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Justice Dept. declines to give Biden-Hur audio recordings to House committee

Justice Department officials told House Republicans they don’t intend to provide audio recordings of President Biden’s interviews with the special counsel who investigated his handling of classified documents — suggesting that since lawmakers already have the transcripts of those interviews, the request was more about scoring political points than seeking information.

Carlos Uriarte, a senior Justice Department official, sent the letter to Rep. Jim Jordan (R-Ohio), the chairman of the House Judiciary Committee, and Rep. James Comer (R-Ky.) the chairman of the House Oversight and Accountability Committee.

Their demand for the recordings, after already having the transcripts, “indicates that the Committees’ interest may not be in receiving information in service of legitimate oversight or investigatory functions, but to serve political purposes that should have no role in the treatment of law enforcement files,” Uriarte wrote in the letter sent on Monday.

Biden was questioned in October by then-special counsel Robert K. Hur about the classified documents, which were found in 2022 at the president’s Wilmington, Del., home and an office he used after his vice presidency. Their discussion, which unfolded over two days, played a key role in Hur’s determination not to seek charges against Biden.

In his final report, Hur found some evidence that Biden willfully retained classified government materials after he left the vice presidency in 2017 but concluded that there was not enough proof to justify criminal charges. He said that part of his decision was influenced by the consideration that, if prosecuted after his presidency, Biden could be viewed sympathetically, as an elderly but well-meaning man with a failing memory.

Republicans have seized on that characterization.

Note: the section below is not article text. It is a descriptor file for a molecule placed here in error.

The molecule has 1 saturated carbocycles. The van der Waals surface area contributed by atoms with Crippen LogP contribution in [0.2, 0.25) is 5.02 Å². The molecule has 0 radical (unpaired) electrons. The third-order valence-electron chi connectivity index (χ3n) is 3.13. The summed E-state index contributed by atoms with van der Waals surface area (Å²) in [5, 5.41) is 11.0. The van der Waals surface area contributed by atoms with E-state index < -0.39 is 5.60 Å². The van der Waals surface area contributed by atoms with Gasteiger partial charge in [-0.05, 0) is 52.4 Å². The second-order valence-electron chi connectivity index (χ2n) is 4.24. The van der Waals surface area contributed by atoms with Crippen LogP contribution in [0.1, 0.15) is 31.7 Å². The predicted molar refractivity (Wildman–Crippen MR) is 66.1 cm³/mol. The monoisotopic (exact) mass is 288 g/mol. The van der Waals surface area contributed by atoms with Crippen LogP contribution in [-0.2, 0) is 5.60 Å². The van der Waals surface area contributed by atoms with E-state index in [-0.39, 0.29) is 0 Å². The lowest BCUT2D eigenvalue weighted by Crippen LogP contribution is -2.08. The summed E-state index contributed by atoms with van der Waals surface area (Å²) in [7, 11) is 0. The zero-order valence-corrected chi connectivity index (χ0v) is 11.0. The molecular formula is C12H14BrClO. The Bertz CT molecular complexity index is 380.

Jordan and Comer have threatened to hold Attorney General Merrick Garland in contempt if the department doesn’t turn over the audio recordings, but Uriarte said the GOP lawmakers’ anger is unfair, given how much material from the Hur investigation has already been given to them.

“The Committees’ reaction is difficult to explain in terms of any lack of information or frustration of any informational or investigative imperative, given the Department’s actual conduct,” Uriarte wrote. “We are therefore concerned that the Committees are disappointed not because you didn’t receive information, but because you did.”

Uriarte said the Republicans should “avoid conflict rather than seek it.”

The letter also warned that turning over the recordings could have a chilling effect on future attempts by the Justice Department to interview other high-profile people or officials for sensitive investigations.

Prosecutors “might have a harder time obtaining consent to an interview at all,” Uriarte wrote, “It is clearly not in the public interest to render such cooperation with prosecutors and investigators less likely in the future.”

In addition to the transcripts of the Biden interviews, the Justice Department has given Congress transcripts of Hur’s interview with Biden’s former ghostwriter, whose conduct became an important focus of the classified-documents probe. Republican lawmakers are also seeking the audio recordings of those interviews.

Hur’s investigation found that after Biden finished his term as vice president, he shared with the ghostwriter some of the classified information he had written years earlier in notebooks.

The ghostwriter also admitted to investigators that he had deleted some recordings of his book-writing conversations with Biden after he learned there was an investigation, but Hur ultimately concluded no charges against the ghostwriter were warranted because the transcripts of those conversations were not destroyed.

This post appeared first on The Washington Post

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